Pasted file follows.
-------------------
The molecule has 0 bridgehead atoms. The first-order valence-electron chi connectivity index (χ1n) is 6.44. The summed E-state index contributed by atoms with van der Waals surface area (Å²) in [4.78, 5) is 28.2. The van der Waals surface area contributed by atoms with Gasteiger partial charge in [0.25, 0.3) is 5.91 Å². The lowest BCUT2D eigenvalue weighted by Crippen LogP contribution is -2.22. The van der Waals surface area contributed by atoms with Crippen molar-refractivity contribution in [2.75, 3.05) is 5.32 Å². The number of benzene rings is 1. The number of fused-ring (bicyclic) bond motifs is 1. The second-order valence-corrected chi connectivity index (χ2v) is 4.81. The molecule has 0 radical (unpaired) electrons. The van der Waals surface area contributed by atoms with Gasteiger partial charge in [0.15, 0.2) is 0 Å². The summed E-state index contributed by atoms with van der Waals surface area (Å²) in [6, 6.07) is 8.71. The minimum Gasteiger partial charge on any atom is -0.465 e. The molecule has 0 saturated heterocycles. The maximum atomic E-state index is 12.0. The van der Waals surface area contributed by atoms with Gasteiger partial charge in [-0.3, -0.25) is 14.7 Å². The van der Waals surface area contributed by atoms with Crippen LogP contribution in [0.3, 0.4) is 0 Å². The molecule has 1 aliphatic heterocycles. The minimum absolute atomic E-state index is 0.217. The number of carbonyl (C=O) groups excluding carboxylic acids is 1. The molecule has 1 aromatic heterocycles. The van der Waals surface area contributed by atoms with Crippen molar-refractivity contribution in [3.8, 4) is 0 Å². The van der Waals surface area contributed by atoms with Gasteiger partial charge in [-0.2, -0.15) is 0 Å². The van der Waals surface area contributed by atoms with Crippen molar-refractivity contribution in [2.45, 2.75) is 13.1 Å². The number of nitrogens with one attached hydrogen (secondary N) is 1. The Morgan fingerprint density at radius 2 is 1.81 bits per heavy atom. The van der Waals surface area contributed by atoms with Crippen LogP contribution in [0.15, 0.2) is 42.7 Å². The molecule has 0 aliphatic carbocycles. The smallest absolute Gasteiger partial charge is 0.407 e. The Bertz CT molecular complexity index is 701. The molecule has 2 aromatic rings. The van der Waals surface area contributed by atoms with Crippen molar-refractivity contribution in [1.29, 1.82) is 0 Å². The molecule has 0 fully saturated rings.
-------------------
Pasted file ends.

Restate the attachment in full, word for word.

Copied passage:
The molecule has 0 bridgehead atoms. The first-order valence-electron chi connectivity index (χ1n) is 6.44. The summed E-state index contributed by atoms with van der Waals surface area (Å²) in [4.78, 5) is 28.2. The van der Waals surface area contributed by atoms with Gasteiger partial charge in [0.25, 0.3) is 5.91 Å². The lowest BCUT2D eigenvalue weighted by Crippen LogP contribution is -2.22. The van der Waals surface area contributed by atoms with Crippen molar-refractivity contribution in [2.75, 3.05) is 5.32 Å². The number of benzene rings is 1. The number of fused-ring (bicyclic) bond motifs is 1. The second-order valence-corrected chi connectivity index (χ2v) is 4.81. The molecule has 0 radical (unpaired) electrons. The van der Waals surface area contributed by atoms with Gasteiger partial charge in [0.15, 0.2) is 0 Å². The summed E-state index contributed by atoms with van der Waals surface area (Å²) in [6, 6.07) is 8.71. The minimum Gasteiger partial charge on any atom is -0.465 e. The molecule has 0 saturated heterocycles. The maximum atomic E-state index is 12.0. The van der Waals surface area contributed by atoms with Gasteiger partial charge in [-0.3, -0.25) is 14.7 Å². The van der Waals surface area contributed by atoms with Crippen LogP contribution in [0.3, 0.4) is 0 Å². The molecule has 1 aliphatic heterocycles. The minimum absolute atomic E-state index is 0.217. The number of carbonyl (C=O) groups excluding carboxylic acids is 1. The molecule has 1 aromatic heterocycles. The van der Waals surface area contributed by atoms with Crippen molar-refractivity contribution in [3.8, 4) is 0 Å². The van der Waals surface area contributed by atoms with Gasteiger partial charge in [-0.2, -0.15) is 0 Å². The van der Waals surface area contributed by atoms with Crippen molar-refractivity contribution in [2.45, 2.75) is 13.1 Å². The number of nitrogens with one attached hydrogen (secondary N) is 1. The Morgan fingerprint density at radius 2 is 1.81 bits per heavy atom. The van der Waals surface area contributed by atoms with Crippen LogP contribution in [0.15, 0.2) is 42.7 Å². The molecule has 0 aliphatic carbocycles. The smallest absolute Gasteiger partial charge is 0.407 e. The Bertz CT molecular complexity index is 701. The molecule has 2 aromatic rings. The van der Waals surface area contributed by atoms with Crippen molar-refractivity contribution in [1.29, 1.82) is 0 Å². The molecule has 0 fully saturated rings.